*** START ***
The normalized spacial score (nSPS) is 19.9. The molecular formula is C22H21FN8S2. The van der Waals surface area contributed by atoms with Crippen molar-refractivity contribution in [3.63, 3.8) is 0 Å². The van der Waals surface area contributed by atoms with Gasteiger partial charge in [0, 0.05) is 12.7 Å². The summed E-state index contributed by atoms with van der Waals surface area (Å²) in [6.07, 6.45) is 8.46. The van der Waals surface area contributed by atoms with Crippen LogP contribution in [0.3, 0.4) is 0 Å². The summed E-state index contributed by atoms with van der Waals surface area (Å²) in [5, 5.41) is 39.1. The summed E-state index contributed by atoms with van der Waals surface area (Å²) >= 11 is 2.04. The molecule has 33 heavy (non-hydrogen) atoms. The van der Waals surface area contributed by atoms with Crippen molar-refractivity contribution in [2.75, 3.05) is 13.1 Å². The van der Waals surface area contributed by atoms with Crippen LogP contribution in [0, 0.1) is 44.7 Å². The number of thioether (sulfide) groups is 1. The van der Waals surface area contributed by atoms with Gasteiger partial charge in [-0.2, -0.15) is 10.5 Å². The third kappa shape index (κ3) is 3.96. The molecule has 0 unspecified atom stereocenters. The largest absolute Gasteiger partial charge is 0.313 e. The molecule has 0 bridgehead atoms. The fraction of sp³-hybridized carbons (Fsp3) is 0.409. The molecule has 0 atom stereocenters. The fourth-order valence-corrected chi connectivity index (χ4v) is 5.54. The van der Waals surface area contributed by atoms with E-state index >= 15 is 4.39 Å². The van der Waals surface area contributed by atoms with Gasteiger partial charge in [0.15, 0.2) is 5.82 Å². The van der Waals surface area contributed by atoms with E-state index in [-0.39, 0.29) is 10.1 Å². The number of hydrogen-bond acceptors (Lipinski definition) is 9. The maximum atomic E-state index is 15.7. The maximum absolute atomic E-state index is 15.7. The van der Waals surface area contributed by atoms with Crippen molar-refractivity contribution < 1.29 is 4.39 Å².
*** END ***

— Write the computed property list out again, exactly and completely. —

The normalized spacial score (nSPS) is 19.9. The molecular formula is C22H21FN8S2. The van der Waals surface area contributed by atoms with Crippen molar-refractivity contribution in [3.63, 3.8) is 0 Å². The van der Waals surface area contributed by atoms with Gasteiger partial charge in [0, 0.05) is 12.7 Å². The summed E-state index contributed by atoms with van der Waals surface area (Å²) in [6.07, 6.45) is 8.46. The van der Waals surface area contributed by atoms with Crippen LogP contribution in [0.3, 0.4) is 0 Å². The summed E-state index contributed by atoms with van der Waals surface area (Å²) in [5, 5.41) is 39.1. The summed E-state index contributed by atoms with van der Waals surface area (Å²) >= 11 is 2.04. The molecule has 33 heavy (non-hydrogen) atoms. The van der Waals surface area contributed by atoms with Crippen molar-refractivity contribution in [2.75, 3.05) is 13.1 Å². The van der Waals surface area contributed by atoms with Crippen LogP contribution in [0, 0.1) is 44.7 Å². The number of thioether (sulfide) groups is 1. The van der Waals surface area contributed by atoms with Gasteiger partial charge in [-0.2, -0.15) is 10.5 Å². The third kappa shape index (κ3) is 3.96. The molecule has 0 unspecified atom stereocenters. The largest absolute Gasteiger partial charge is 0.313 e. The molecule has 0 bridgehead atoms. The fraction of sp³-hybridized carbons (Fsp3) is 0.409. The molecule has 0 atom stereocenters. The fourth-order valence-corrected chi connectivity index (χ4v) is 5.54. The van der Waals surface area contributed by atoms with E-state index >= 15 is 4.39 Å². The van der Waals surface area contributed by atoms with Gasteiger partial charge in [0.15, 0.2) is 5.82 Å². The van der Waals surface area contributed by atoms with E-state index in [-0.39, 0.29) is 10.1 Å². The number of hydrogen-bond acceptors (Lipinski definition) is 9. The maximum atomic E-state index is 15.7. The maximum absolute atomic E-state index is 15.7. The van der Waals surface area contributed by atoms with Crippen molar-refractivity contribution < 1.29 is 4.39 Å².